The magnificent aspect of the Avenue of Sphinxes that once connected the temples of Luxor and Karnak, where priests, royalty and the pious walked in procession to celebrate the Opet festival, is being rekindled. Many of the 1,350 human-headed sphinxes with the bodies of lions that once lined the avenue have been restored.
On the annual Opet festival priests trod the paving stones from Karnak to Luxor bearing a wooden bark holding the shrine of the triad of deities: Amun-Re, Mut and Khonsu.
The 2,700-metre-long avenue of sphinxes was built during the reign of Pharaoh Nectanebo I of the 13th-Dynasty. It replaced one built formerly in the 18th Dynasty, as Queen Hatshepsut (1502-1482 BC) recorded on the walls of her red chapel in Karnak Temple. According to this, she built six chapels dedicated to the god Amun-Re on the route of the avenue during her reign, emphasising that it was long a place of religious significance.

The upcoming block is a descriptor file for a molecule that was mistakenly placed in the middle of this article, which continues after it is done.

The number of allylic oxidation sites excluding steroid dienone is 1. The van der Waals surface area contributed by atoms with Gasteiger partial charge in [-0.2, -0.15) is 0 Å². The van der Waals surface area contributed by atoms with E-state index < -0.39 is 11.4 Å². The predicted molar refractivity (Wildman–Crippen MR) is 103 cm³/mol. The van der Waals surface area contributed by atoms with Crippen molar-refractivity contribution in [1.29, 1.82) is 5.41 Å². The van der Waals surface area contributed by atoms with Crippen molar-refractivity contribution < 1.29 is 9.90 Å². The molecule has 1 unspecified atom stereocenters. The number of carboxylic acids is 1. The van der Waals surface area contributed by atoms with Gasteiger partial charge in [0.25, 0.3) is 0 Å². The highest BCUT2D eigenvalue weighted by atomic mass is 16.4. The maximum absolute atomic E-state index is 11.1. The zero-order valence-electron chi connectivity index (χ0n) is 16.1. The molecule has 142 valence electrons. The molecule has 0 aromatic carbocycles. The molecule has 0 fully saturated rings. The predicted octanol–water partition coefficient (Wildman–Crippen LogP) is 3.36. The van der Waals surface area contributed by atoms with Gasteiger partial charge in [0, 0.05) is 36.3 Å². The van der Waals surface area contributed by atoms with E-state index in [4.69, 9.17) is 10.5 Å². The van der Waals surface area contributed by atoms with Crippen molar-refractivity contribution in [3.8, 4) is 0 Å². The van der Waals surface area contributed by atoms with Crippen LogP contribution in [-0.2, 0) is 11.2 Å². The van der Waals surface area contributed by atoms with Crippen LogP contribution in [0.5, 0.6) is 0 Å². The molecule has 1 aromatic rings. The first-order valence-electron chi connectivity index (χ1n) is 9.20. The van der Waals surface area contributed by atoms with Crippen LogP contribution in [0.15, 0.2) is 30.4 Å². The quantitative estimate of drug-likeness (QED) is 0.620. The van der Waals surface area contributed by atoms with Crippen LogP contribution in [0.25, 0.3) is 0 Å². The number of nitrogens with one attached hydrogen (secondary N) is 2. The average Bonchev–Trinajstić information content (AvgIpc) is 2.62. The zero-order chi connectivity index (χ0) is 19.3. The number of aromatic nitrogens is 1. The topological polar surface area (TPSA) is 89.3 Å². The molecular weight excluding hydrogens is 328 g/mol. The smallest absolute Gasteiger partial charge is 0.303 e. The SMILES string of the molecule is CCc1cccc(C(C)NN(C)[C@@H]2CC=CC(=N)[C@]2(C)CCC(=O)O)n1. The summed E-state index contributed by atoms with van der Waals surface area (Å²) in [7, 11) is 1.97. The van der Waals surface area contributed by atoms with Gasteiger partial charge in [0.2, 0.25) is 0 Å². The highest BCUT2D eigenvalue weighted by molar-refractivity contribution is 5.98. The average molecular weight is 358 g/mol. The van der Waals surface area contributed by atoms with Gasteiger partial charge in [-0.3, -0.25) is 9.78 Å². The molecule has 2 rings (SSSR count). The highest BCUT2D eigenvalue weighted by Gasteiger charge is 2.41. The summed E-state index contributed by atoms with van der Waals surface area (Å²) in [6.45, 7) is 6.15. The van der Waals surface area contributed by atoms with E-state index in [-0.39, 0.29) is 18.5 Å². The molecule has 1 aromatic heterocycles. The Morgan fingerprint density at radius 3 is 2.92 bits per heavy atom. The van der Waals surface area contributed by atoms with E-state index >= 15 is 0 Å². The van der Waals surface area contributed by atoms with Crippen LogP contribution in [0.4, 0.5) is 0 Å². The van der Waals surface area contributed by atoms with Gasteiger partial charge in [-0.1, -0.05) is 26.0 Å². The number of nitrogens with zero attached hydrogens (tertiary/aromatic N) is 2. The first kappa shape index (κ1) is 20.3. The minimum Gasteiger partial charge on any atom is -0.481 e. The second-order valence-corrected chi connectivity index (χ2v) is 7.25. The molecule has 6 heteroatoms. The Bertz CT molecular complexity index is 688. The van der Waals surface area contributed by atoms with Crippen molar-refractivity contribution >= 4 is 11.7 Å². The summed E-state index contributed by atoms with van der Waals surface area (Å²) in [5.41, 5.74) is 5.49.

Sadly, however, over the span of history the avenue was lost, subjected to destruction as some of its sphinxes were destroyed and those sections of the avenue that were far removed from both temples were covered with sand and were buried under random housing.
Within the framework of the Ministry of Culture programme to restore ancient Egyptian monuments with a view to developing the entire Luxor governorate into an open-air museum, a project was planned to recover the lost elements of the avenue, restore the sphinxes and return it to how it was in ancient Egypt.
Sunday, February 14, 2010
More re Avenue of Sphinxes, Luxor
Al Ahram Weekly (Nevine El-Aref)